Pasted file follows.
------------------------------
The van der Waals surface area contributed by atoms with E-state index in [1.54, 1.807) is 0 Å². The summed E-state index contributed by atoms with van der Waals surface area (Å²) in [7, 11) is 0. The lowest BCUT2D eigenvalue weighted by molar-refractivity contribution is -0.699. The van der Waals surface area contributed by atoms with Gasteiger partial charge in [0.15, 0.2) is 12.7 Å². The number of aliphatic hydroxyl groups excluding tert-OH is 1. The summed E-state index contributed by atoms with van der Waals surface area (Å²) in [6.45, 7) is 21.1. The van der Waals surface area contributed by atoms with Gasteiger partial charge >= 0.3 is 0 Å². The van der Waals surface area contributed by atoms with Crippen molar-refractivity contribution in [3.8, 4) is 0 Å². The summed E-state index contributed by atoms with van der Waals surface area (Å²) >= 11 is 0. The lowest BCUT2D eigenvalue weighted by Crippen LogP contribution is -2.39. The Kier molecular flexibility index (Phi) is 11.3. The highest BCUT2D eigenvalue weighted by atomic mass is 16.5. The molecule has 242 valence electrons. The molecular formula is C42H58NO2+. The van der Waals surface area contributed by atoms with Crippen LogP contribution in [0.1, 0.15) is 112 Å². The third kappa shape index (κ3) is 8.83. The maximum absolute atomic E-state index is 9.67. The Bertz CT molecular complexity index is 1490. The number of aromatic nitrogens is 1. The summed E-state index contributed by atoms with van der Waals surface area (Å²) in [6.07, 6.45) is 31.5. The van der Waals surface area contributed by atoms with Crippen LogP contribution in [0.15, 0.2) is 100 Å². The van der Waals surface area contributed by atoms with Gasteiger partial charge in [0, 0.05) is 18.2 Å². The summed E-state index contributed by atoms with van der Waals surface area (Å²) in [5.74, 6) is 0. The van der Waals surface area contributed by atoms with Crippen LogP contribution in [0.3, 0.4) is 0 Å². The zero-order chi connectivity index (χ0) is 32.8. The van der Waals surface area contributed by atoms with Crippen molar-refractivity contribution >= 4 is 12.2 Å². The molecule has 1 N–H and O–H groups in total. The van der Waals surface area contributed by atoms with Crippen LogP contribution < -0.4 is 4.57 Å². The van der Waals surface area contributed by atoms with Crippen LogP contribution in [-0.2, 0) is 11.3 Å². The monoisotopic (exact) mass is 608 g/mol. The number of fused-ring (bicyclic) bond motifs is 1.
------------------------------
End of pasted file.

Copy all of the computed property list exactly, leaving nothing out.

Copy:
The van der Waals surface area contributed by atoms with E-state index in [1.54, 1.807) is 0 Å². The summed E-state index contributed by atoms with van der Waals surface area (Å²) in [7, 11) is 0. The lowest BCUT2D eigenvalue weighted by molar-refractivity contribution is -0.699. The van der Waals surface area contributed by atoms with Gasteiger partial charge in [0.15, 0.2) is 12.7 Å². The number of aliphatic hydroxyl groups excluding tert-OH is 1. The summed E-state index contributed by atoms with van der Waals surface area (Å²) in [6.45, 7) is 21.1. The van der Waals surface area contributed by atoms with Gasteiger partial charge >= 0.3 is 0 Å². The van der Waals surface area contributed by atoms with Crippen molar-refractivity contribution in [3.8, 4) is 0 Å². The summed E-state index contributed by atoms with van der Waals surface area (Å²) >= 11 is 0. The lowest BCUT2D eigenvalue weighted by Crippen LogP contribution is -2.39. The Kier molecular flexibility index (Phi) is 11.3. The highest BCUT2D eigenvalue weighted by atomic mass is 16.5. The molecule has 242 valence electrons. The molecular formula is C42H58NO2+. The van der Waals surface area contributed by atoms with Crippen LogP contribution in [0.1, 0.15) is 112 Å². The third kappa shape index (κ3) is 8.83. The maximum absolute atomic E-state index is 9.67. The Bertz CT molecular complexity index is 1490. The number of aromatic nitrogens is 1. The summed E-state index contributed by atoms with van der Waals surface area (Å²) in [6.07, 6.45) is 31.5. The van der Waals surface area contributed by atoms with Crippen LogP contribution in [0.15, 0.2) is 100 Å². The van der Waals surface area contributed by atoms with Gasteiger partial charge in [0, 0.05) is 18.2 Å². The summed E-state index contributed by atoms with van der Waals surface area (Å²) in [5.74, 6) is 0. The van der Waals surface area contributed by atoms with Crippen LogP contribution in [0.3, 0.4) is 0 Å². The zero-order chi connectivity index (χ0) is 32.8. The van der Waals surface area contributed by atoms with Crippen molar-refractivity contribution >= 4 is 12.2 Å². The molecule has 1 N–H and O–H groups in total. The van der Waals surface area contributed by atoms with Crippen LogP contribution < -0.4 is 4.57 Å². The van der Waals surface area contributed by atoms with Crippen LogP contribution in [-0.2, 0) is 11.3 Å². The monoisotopic (exact) mass is 608 g/mol. The number of fused-ring (bicyclic) bond motifs is 1.